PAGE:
Posts Tagged ‘John Green’

The Fault in Our Stars
By John Green
ISBN: 978-0-525-47881-2
Publisher: Dutton Books, A Member of Penguin Books
Date of Publication: 2012

Reader’s Annotation:
As Hazel Grace Lancaster continues to deal with her diagnosis of thyroid cancer, she is unexpectedly faced with the possibility of love and a window of happiness.

Plot Summary:
Sixteen year old Hazel Grace Lancaster has thyroid cancer. While she has been able to live with the disease for three years, she is aware that her time is short. As Hazel faces the concept of a limited life, she is forced into group therapy by her parents who are concerned she is falling into a depression. During her time at group therapy, Hazel meets Augustus Waters (Gus) who is in remission from a form of cancer that took away his right leg.

Gus is instantly smitten with Hazel. Hazel finds herself in a struggle as the idea of any relationship seems like a waste when time is limited. The question that now faces Hazel is will the pain be worth it in the end when love and life have expiration dates. As Hazel grows closer to Gus, her life begins to evolve and she begins to understand a life is not just a personal journey but an experience best served with other people.

Critical Evaluation:
Hazel Grace’s story is one that many readers will instantly connect with, even those without cancer. In fact, while cancer is a catalyst for the story, it is not the common theme and is not used as a crutch for the story’s plot. Hazel’s largest problem is the reality past her cancer; what it means to live a life and to have an impact on someone else’s life. This concept, which seems so simple at first, is a powerful one that Green navigates quite well.

Young adult readers will connect with Hazel and Gus’s stories because Green is not condescending in his characterizations. The characters are real and tangible. As they are caught between childhood and adulthood, their inner struggle will connect resoundingly with young readers. John Green’s tale of love and identity is beautiful and achingly haunting. Green understands the teen condition and is joyful in his celebration of life and happiness.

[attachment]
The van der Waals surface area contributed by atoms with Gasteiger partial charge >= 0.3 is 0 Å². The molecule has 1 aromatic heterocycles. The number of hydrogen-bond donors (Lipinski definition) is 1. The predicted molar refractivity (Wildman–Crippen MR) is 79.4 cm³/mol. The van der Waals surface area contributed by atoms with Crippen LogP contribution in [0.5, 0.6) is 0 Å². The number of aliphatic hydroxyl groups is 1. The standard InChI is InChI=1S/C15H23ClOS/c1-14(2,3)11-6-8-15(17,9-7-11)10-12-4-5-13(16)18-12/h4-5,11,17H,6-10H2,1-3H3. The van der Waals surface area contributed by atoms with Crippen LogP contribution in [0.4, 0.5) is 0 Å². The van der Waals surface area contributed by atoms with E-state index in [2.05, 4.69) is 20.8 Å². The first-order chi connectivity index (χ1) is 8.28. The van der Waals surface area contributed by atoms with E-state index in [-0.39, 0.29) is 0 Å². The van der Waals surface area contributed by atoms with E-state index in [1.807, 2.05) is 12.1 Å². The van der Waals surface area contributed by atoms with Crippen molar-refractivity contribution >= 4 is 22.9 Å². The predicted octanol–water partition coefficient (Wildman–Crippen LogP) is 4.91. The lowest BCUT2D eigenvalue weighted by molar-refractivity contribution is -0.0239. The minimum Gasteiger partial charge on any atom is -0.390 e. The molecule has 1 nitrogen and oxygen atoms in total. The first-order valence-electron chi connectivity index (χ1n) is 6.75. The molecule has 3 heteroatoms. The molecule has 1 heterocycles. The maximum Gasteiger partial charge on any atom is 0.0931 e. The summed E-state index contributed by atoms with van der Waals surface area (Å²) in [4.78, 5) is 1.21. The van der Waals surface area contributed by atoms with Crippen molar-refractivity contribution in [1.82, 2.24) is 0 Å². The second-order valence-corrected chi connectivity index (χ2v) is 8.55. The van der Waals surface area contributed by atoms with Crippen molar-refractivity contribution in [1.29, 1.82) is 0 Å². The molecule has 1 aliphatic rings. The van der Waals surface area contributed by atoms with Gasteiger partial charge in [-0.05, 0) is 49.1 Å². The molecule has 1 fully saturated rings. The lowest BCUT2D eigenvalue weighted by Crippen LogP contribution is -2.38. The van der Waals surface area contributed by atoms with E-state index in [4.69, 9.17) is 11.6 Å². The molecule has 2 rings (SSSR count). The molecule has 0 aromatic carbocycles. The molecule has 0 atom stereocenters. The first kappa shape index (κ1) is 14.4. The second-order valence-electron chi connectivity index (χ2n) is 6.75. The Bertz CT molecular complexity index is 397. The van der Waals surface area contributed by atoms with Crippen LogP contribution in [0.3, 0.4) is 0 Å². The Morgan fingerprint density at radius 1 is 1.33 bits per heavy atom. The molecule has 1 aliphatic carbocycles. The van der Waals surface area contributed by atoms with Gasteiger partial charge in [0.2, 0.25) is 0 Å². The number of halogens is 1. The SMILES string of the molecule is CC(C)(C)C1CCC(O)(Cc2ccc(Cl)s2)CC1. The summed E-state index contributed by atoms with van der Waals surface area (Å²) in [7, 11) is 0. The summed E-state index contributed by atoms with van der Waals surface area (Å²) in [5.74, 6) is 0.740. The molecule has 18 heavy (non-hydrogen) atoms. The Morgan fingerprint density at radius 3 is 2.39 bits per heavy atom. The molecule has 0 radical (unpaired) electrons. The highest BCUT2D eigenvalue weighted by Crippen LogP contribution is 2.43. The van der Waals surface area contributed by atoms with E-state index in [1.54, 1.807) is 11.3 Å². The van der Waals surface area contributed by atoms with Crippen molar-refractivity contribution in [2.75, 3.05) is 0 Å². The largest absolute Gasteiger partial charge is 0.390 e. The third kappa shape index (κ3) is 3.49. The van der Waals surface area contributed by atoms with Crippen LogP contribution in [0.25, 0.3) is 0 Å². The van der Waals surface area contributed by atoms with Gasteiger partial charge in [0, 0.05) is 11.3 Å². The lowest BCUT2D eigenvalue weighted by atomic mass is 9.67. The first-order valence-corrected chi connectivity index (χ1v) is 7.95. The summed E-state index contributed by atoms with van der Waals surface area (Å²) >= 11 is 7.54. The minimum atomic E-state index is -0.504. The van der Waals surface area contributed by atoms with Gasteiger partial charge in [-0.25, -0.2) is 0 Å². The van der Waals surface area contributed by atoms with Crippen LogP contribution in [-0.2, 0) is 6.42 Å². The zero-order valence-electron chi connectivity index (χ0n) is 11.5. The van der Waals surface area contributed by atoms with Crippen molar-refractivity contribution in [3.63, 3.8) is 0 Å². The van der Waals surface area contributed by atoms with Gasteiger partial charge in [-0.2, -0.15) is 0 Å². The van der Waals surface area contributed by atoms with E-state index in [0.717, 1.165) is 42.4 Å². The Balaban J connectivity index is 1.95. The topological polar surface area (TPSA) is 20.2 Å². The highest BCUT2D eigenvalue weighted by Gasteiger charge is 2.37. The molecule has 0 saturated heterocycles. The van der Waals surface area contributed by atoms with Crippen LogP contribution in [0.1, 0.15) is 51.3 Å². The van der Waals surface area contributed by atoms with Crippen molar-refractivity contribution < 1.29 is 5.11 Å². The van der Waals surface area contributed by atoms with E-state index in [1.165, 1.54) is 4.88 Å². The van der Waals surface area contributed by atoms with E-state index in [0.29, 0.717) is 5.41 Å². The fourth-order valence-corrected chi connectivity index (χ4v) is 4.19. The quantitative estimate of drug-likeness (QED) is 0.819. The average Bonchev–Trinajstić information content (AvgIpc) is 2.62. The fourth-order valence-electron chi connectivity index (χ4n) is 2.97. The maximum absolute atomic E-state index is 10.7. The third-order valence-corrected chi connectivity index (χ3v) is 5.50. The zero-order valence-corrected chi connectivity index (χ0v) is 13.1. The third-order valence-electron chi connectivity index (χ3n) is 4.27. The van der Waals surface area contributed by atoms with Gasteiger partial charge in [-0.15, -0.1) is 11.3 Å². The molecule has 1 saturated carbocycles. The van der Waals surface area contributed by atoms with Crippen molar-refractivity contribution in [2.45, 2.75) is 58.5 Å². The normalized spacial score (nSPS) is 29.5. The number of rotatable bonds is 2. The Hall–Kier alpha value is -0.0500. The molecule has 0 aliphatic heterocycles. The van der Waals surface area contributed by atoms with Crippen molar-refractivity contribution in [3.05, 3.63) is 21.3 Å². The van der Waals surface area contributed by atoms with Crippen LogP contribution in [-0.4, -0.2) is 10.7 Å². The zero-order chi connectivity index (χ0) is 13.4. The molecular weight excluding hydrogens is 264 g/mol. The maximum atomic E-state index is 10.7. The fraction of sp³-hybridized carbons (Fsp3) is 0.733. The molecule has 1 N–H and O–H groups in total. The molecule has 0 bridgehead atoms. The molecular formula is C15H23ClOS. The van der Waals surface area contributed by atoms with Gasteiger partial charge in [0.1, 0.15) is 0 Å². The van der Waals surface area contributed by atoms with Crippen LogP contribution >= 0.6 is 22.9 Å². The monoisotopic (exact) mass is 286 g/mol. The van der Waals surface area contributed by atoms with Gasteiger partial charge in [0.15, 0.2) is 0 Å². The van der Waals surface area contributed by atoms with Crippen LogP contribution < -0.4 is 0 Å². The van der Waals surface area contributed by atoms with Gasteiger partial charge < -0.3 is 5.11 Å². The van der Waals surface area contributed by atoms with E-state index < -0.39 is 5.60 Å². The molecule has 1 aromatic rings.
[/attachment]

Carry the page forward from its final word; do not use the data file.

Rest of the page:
Information about the Author:
From John Green’s Webpage, a graduate of Kenyon College, Green is the author four books, with a co-authorship on a five. He also contributed a short story for the Let It Snow anthology. Green draws inspiration from his surroundings, looking at life questions instead of just plot scenarios.

Green, along with his brother Hank, created the Vlogbrothers YouTube channel, which originally began as a video correspondence between the two brothers. The site http://www.youtube.com/vlogbrothers has over 840,000 subscribers with over 270 million video views.

John Green on Twitter

John Green on Facebook

John Green on Tumblr

Realistic Fiction, Romance

Curriculum Ties:
Cancer and Recovery

Booktalking Ideas:
What does it mean to be an impact to the world? To a friend or family member?
What would you discuss with your favorite author if you had an opportunity to do so?

Challenging Issues:
John Green is no stranger to his books being challenged. Looking for Alaska has been questioned in the past due to its sexual content. The Fault in Our Stars has no current challenges. The American Library Association’s Guide to Library Materials Challenges is a great resource if the book is challenged in the future.

Reading Level/Interest Age:
Kirkus Reviews suggests an age range of 15-18.

Why was this book chosen?
I was assigned to read this book as part of my course work for Materials for Young Adults course through San Jose State University. I found that while it was required reading, the emotional impact was far greater than I expected. The characters moved me to tears. When such a book affects a reader through emotions, it seems a waste to hoard the book to oneself. I chose this title because I think Young Adults will appreciate a writer who writes for their mentality. The characters were tangible and dealt with issues that any modern teen faces each day. While the cancer aspect of the story is an important element to the plot and evolution of the characters, the decision to love and to be loved is a universal concept, especially to Young Adults who are experiencing love for the first time.

Green, J. (n.d.). John Green’s Biography. Retrieved from http://johngreenbooks.com/bio-contact/

Kirkus Review. (2012). The Fault in Our Stars. Retrieved from https://www.kirkusreviews.com/book-reviews/john-green/fault-in-our-stars/


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